Round display tables or pillars stand at intervals on the sales floor, as do ranks of freestanding shelving at shoulder height, among which you wend your way. Practical, 5-and-10-type items are organized in neat pyramids and pleasing arrays, as they used to do in small-town shops across America (and as they still do, for example, at Fortnum & Mason in London). From kitchen gadgets, flower-arrangement frogs, and potholders to flip-flops and fishing lures the goods are, where possible, American-made and of solid quality. Products manufactured locally are marked with special shelf tags. This is no souvenir shop, but tourists do come, because they can’t get iced tea tumblers made by the Libbey glass company of Toledo or Accabonac Farms Beef Snack Sticks at Walmart. East Hampton feels about its store as doting parents feel about their child: Our store is special. Our store is unique.
You pick up a pair of plain white-cotton Wigwam ankle socks, six Ball jars, some cheesecloth, and a box of extra wide rubber bands — you are planning to make cranberry jelly this evening in your stocking feet — and then cruise past the ice-cream counter on your way to the back.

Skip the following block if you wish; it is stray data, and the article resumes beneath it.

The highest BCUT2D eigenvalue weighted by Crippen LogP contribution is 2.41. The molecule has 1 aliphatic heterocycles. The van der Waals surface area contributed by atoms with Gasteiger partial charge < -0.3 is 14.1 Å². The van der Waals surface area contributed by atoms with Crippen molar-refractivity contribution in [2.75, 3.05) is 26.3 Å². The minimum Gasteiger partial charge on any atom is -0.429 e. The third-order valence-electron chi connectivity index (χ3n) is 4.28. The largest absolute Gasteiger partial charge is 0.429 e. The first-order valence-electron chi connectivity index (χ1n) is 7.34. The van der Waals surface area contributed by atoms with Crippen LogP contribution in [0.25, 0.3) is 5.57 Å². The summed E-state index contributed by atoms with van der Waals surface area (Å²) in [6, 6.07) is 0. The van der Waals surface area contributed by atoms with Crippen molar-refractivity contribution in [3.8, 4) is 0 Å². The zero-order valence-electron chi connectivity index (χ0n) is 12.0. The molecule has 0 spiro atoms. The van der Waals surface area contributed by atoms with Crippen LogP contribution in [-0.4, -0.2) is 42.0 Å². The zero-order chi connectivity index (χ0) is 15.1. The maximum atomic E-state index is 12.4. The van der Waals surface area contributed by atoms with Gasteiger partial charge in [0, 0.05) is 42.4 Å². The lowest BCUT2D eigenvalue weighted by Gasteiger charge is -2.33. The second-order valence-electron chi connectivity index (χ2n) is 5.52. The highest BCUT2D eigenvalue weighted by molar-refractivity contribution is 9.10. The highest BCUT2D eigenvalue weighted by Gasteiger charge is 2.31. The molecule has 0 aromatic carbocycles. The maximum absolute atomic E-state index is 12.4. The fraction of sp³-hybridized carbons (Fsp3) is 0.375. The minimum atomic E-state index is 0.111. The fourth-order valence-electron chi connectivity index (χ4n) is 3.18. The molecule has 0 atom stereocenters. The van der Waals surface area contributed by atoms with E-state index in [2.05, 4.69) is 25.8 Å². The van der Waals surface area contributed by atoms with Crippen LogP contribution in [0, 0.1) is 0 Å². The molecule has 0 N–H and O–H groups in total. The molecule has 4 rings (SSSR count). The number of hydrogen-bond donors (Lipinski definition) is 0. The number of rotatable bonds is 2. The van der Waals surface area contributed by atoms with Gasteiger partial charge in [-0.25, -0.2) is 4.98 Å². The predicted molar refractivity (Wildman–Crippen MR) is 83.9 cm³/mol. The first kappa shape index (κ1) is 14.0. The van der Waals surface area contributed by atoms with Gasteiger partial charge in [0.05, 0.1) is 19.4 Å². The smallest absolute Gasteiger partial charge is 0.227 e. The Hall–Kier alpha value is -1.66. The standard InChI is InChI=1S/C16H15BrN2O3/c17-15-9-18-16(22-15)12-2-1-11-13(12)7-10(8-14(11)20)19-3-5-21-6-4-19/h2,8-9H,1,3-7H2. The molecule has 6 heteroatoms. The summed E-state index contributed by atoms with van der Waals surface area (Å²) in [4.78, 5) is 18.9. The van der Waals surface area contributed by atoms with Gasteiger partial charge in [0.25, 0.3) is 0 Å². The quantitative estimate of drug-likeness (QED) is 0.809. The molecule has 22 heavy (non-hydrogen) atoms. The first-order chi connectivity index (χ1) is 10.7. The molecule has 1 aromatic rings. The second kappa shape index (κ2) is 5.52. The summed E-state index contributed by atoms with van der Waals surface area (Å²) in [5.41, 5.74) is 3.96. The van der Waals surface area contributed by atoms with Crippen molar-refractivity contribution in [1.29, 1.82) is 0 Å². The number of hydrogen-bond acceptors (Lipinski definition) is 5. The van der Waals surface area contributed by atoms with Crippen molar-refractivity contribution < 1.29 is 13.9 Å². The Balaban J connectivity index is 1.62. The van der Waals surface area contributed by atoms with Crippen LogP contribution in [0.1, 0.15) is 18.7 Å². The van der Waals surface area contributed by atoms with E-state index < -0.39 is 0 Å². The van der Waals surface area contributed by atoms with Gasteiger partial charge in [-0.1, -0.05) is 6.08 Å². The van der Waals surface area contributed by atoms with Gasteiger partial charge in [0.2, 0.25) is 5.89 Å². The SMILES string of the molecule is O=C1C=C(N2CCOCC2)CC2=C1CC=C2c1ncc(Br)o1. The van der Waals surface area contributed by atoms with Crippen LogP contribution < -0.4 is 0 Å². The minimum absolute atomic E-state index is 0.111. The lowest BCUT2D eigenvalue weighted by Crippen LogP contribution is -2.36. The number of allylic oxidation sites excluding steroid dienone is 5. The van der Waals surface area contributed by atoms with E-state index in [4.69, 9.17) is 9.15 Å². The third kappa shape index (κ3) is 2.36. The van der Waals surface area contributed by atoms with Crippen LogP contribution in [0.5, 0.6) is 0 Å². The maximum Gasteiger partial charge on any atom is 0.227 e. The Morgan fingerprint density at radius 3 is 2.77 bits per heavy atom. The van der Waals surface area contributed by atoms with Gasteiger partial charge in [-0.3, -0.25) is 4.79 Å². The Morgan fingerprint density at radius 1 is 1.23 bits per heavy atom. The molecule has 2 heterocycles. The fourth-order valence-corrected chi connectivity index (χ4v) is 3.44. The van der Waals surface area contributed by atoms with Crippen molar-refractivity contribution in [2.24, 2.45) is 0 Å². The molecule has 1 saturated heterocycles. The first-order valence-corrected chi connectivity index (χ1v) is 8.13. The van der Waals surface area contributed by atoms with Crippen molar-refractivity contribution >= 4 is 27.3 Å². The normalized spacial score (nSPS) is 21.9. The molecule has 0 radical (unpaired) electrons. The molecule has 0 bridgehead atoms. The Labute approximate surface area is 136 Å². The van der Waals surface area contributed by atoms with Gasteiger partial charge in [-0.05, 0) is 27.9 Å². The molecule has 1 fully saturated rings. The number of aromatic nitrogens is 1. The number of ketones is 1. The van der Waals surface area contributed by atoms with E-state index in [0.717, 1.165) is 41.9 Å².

The swivel stools are not yet occupied by cone-lickers, but a pile of paper soda-jerk hats printed with the name and image of the store is stacked and ready to be given away as a gimmick to the rush of kids who pile in for Rocky Road after school. (There is no kitchen and no meals will be prepared here. There is a grocery-convenience area on the sale floor, but it will not be zoned for gray water. Your banana split or lime rickey is served in paper or recycled cardboard cups. The paper packaging disappears into the compost cycle.)